Limited time offers can be really powerful because they bring new news to your concept, whether it’s your store or your catering program. It keeps people engaged, keeps people kind of trying to figure out what’s new, what’s coming back, what’s not, what’s not there now, what’s gonna come in. So ultimately, it’s about a little surprise and delight. People want to stay surprised and when you have catering, you get the same thing week after week after week. Isn’t it nice to get something a little different? Something that surprises you?
So you know catering is not the first place I usually think of when I think of LTOs or special offers or promos – that sort of thing. But I know that’s becoming more and more of an offer out there. I know there are companies doing a lot of crazy ideas with crazy food products just to get people engaged.
You know, it’s interesting. We actually do our own version of that, which is we hold yoga classes in our stores a lot of the time. So you come out on a weekend in the morning, there may be a yoga class going on. We’ve actually had yoga classes at catering events where we’ve had people actually have a few minutes of mindfulness. We think it’s actually potentially a trend in the catering world where you start to bring in wellness opportunities. Think about bringing a little bit of the Facebook or Google office into your office through catering. We think that that’s a potential possibility down the road and we think you’ll see more stuff like that. How do you continue to create a social occasion, not just an eating occasion? It’s one of the challenges.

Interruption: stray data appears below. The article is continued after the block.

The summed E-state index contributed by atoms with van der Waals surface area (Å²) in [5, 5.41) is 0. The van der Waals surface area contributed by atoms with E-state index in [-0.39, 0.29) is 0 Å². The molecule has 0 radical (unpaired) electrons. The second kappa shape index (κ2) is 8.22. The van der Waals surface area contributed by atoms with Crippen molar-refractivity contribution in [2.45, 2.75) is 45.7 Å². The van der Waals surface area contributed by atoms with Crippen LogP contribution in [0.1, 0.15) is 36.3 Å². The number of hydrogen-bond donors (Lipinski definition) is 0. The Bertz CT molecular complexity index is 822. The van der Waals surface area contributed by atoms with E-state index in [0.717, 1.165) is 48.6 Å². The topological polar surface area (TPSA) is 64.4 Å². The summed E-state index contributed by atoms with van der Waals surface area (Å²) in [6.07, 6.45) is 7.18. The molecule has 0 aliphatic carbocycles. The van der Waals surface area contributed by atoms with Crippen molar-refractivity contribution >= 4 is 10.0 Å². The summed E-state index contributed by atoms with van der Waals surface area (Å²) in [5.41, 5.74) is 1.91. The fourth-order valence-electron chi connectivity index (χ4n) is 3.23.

ezCater: What advice do you have for an operator starting out in catering?
Scott Davis: So my recommendation if you’re a young brand starting out and you’re trying to figure out how to really get your catering program together: Start with your core concept and your core brand and really think about what it is your brand’s doing and what it’s all about and what is its why and its essence. Take those elements, look for the need out in the marketplace that fit with your concept and potential consumers, and know that you’re going to have to expand on what the concept is a little bit because catering is all about feeding everybody. It’s really important that you understand you’ve got to be a little bit broader in your approach and maybe even in your menu to get this broader core program you need to really succeed. Thanks for joining me today to talk about building your catering concept.